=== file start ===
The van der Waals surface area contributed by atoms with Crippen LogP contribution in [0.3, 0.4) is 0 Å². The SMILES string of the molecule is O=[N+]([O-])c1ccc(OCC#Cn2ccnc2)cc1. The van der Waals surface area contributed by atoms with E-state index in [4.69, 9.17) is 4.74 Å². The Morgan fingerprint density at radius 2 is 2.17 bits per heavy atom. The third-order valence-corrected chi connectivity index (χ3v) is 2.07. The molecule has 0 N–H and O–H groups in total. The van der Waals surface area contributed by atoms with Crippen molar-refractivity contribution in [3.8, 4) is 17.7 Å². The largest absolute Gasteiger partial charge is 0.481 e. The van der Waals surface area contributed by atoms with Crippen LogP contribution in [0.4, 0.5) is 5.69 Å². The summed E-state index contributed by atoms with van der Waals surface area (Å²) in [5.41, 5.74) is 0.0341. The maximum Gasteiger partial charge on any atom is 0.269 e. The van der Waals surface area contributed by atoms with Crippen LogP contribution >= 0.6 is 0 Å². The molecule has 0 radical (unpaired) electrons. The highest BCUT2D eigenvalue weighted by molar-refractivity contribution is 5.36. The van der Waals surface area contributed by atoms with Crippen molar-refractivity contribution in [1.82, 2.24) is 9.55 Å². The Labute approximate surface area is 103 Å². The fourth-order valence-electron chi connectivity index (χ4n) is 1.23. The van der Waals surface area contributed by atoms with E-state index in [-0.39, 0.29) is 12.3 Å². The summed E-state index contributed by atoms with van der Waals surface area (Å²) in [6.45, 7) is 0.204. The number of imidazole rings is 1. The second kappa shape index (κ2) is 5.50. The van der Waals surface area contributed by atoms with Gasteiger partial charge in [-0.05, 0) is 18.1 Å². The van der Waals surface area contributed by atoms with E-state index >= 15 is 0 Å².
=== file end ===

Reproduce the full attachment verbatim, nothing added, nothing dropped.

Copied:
The van der Waals surface area contributed by atoms with Crippen LogP contribution in [0.3, 0.4) is 0 Å². The SMILES string of the molecule is O=[N+]([O-])c1ccc(OCC#Cn2ccnc2)cc1. The van der Waals surface area contributed by atoms with E-state index in [4.69, 9.17) is 4.74 Å². The Morgan fingerprint density at radius 2 is 2.17 bits per heavy atom. The third-order valence-corrected chi connectivity index (χ3v) is 2.07. The molecule has 0 N–H and O–H groups in total. The van der Waals surface area contributed by atoms with Crippen molar-refractivity contribution in [3.8, 4) is 17.7 Å². The largest absolute Gasteiger partial charge is 0.481 e. The van der Waals surface area contributed by atoms with Crippen LogP contribution in [0.4, 0.5) is 5.69 Å². The summed E-state index contributed by atoms with van der Waals surface area (Å²) in [5.41, 5.74) is 0.0341. The maximum Gasteiger partial charge on any atom is 0.269 e. The van der Waals surface area contributed by atoms with Crippen LogP contribution >= 0.6 is 0 Å². The molecule has 0 radical (unpaired) electrons. The highest BCUT2D eigenvalue weighted by molar-refractivity contribution is 5.36. The van der Waals surface area contributed by atoms with Crippen molar-refractivity contribution in [1.82, 2.24) is 9.55 Å². The Labute approximate surface area is 103 Å². The fourth-order valence-electron chi connectivity index (χ4n) is 1.23. The van der Waals surface area contributed by atoms with E-state index in [-0.39, 0.29) is 12.3 Å². The summed E-state index contributed by atoms with van der Waals surface area (Å²) in [6.45, 7) is 0.204. The number of imidazole rings is 1. The second kappa shape index (κ2) is 5.50. The van der Waals surface area contributed by atoms with Gasteiger partial charge in [-0.05, 0) is 18.1 Å². The van der Waals surface area contributed by atoms with E-state index >= 15 is 0 Å².